6.7/10
19,192
111 user 63 critic

Killer's Kiss (1955)

Not Rated | | Crime, Drama, Film-Noir | 1 October 1955 (USA)
Ready to catch a train to his hometown, a washed up boxer tells us about the strange and twisty events that happened to him the past couple of days.

Director:

Stanley Kubrick

Writer:

Stanley Kubrick (story)
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Cast

Cast overview, first billed only:
Frank Silvera ... Vinnie Rapallo
Jamie Smith Jamie Smith ... Davey Gordon
Irene Kane Irene Kane ... Gloria Price
Jerry Jarrett Jerry Jarrett ... Albert
Mike Dana Mike Dana ... Gangster
Felice Orlandi ... Gangster
Shaun O'Brien Shaun O'Brien ... Landlord
Barbara Brand Barbara Brand ... Taxi Dance Lady
David Vaughan David Vaughan ... Conventioneer #1
Alec Rubin Alec Rubin ... Conventioneer #2
Ralph Roberts ... Bouncer #1
Phil Stevenson Phil Stevenson ... Bouncer #2
Arthur Feldman Arthur Feldman ... Policeman #1
Bill Funaro Bill Funaro ... Taxi Driver
Skippy Adelman Skippy Adelman ... Mannequin Factory Owner
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Storyline

Prize-fighter Davy Gordon intervenes when private dancer Gloria Price is being attacked by her employer and lover Vincent Raphello. This brings the two together and they get involved with each other, which displeases Raphello. He sends men out to kill Davy, but they instead kill his friend. Gloria is soon kidnapped by Raphello and his men, and it is up to Davy to save her. Written by Leon Wolters <wolters@strw.LeidenUniv.nl>

Plot Summary | Plot Synopsis

Taglines:

Her Soft Mouth Was the Road to Sin-Smeared Violence! See more »


Certificate:

Not Rated | See all certifications »

Parents Guide:

View content advisory »
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Details

Official Sites:

MGM

Country:

USA

Language:

English

Release Date:

1 October 1955 (USA) See more »

Also Known As:

Kiss Me, Kill Me See more »

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Box Office

Budget:

$75,000 (estimated)
See more on IMDbPro »

Company Credits

Production Co:

Minotaur Productions See more »
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Technical Specs

Runtime:

Sound Mix:

Mono

Aspect Ratio:

1.37 : 1
See full technical specs »
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Did You Know?

Trivia

Many scenes were photographed with a springwound Eyemo camera, which holds 100-foot loads of film. The Eyemo was borrowed from Max Glenn and was subsequently stolen from Stanley Kubrick's car. For many tracking shots, Kubrick and company used the back of a pickup truck in place of a dolly. Kubrick was on welfare during the making of this film. See more »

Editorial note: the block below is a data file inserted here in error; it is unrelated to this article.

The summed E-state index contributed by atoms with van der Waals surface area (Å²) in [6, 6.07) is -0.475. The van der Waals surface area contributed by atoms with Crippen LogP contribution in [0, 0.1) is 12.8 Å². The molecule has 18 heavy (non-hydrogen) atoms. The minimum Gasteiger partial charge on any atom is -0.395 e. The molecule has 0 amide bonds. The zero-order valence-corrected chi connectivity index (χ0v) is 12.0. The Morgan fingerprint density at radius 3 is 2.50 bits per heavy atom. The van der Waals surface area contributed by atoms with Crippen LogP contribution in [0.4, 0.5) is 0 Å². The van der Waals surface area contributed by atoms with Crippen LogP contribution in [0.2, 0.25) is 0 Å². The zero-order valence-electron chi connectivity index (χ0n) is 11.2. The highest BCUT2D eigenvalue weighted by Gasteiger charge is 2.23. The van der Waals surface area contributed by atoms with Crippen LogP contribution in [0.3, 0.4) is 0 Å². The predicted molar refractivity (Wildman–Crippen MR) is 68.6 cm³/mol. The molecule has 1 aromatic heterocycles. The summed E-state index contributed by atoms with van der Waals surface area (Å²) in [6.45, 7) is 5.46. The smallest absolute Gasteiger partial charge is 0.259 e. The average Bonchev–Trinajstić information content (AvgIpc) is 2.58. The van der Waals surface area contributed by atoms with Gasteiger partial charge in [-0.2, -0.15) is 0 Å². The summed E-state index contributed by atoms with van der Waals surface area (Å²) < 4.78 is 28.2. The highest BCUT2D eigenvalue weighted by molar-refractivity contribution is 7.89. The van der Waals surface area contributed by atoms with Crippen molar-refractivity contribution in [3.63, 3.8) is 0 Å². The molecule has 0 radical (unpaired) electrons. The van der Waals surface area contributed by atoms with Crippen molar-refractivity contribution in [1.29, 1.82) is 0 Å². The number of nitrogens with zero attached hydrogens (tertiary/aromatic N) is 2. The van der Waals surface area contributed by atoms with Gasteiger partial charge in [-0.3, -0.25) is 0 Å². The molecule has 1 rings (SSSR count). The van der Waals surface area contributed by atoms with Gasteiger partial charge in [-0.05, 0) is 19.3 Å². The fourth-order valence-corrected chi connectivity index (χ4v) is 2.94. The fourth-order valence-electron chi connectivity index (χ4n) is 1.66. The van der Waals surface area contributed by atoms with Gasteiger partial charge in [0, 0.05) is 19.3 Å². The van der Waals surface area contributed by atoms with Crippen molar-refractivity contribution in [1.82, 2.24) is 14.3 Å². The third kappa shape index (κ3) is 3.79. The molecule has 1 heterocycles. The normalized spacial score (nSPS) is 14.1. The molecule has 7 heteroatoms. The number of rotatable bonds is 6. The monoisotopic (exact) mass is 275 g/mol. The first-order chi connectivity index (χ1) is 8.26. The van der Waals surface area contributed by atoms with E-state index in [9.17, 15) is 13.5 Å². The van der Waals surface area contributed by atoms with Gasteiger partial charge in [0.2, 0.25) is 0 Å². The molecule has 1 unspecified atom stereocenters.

Goofs

Before Davy jumps through the loft window, he is wearing light socks and later dark socks. When he lands on the sidewalk, he is clearly wearing white socks. See more »

Quotes

Gloria Price: [Rebuffing Vinny] Can't you get it, Vinny? To me you're just an old man. You smell bad.
See more »


Soundtracks

Love Theme from the Song "Once"
by Norman Gimbel and Arden E. Clar (as Arden Clar)
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User Reviews

 
A early start to Kubrick's fantastic career.
12 February 2000 | by Bowie718See all my reviews

With 3 short films and a feature (Fear And Desire [1953]) under his belt, none of which had received any notice (in fact, Kubrick bought up all of the existing prints of Fear And Desire, because he thought it was poorly done [not to mention that it was being billed as a sexploitation film]), Kubrick decided to try out something new. He decided to go with Film-Noir.

The film is filled with Kubrick trademarks through and through. He uses boxing (which was the subject of his very first short Day of the Fight [1951]), zooming techniques, flashbacks (also used in his next film The Killing [1956]) and narration. The cinematography is exquisite, as usual, with many shots (particularly in the boxing studio and the train station) being backlit with a soft, grey light to give it a disconnected, almost rear-screen-projection feel. However, it is obvious that this is the early, naive Kubrick at work here. The entire movie, like Fear And Desire, is post-dubbed (much like a Fellini film), with all of the sound effects being done over by a meticulous Kubrick. And, of course, the Film-Noir. Davey Gordon (played to perfection by Jamie Smith) is the almost-stereotypical Noir anti-hero, with Irene Kane (aka journalist Chris Chase) as his anti-heroine. Frank Silvera, who had the lead role in Fear And Desire, is the slimy villain, whom you actually want to die (a good sign [for a villain]).

This Kubrick film can most be compared to 2001: A Space Odyssey (1968) or Barry Lyndon (1975), in that, once you get past a slow beginning, the end is absolutely riveting. Kubrick knows that he wants to grab his audience, and he does so with perfection. Some of it is padded (the ballet sequence is not particular interest), but the rest it great, from the initial boxing sequence to the chase scene at the end. If you're a fan of Kubrick, see it. If you're a fan of great cinema, see it. If you're a fan of Film-Noir, see it (but take it with a pinch of salt). If you're none of these things, see it, and you will be.


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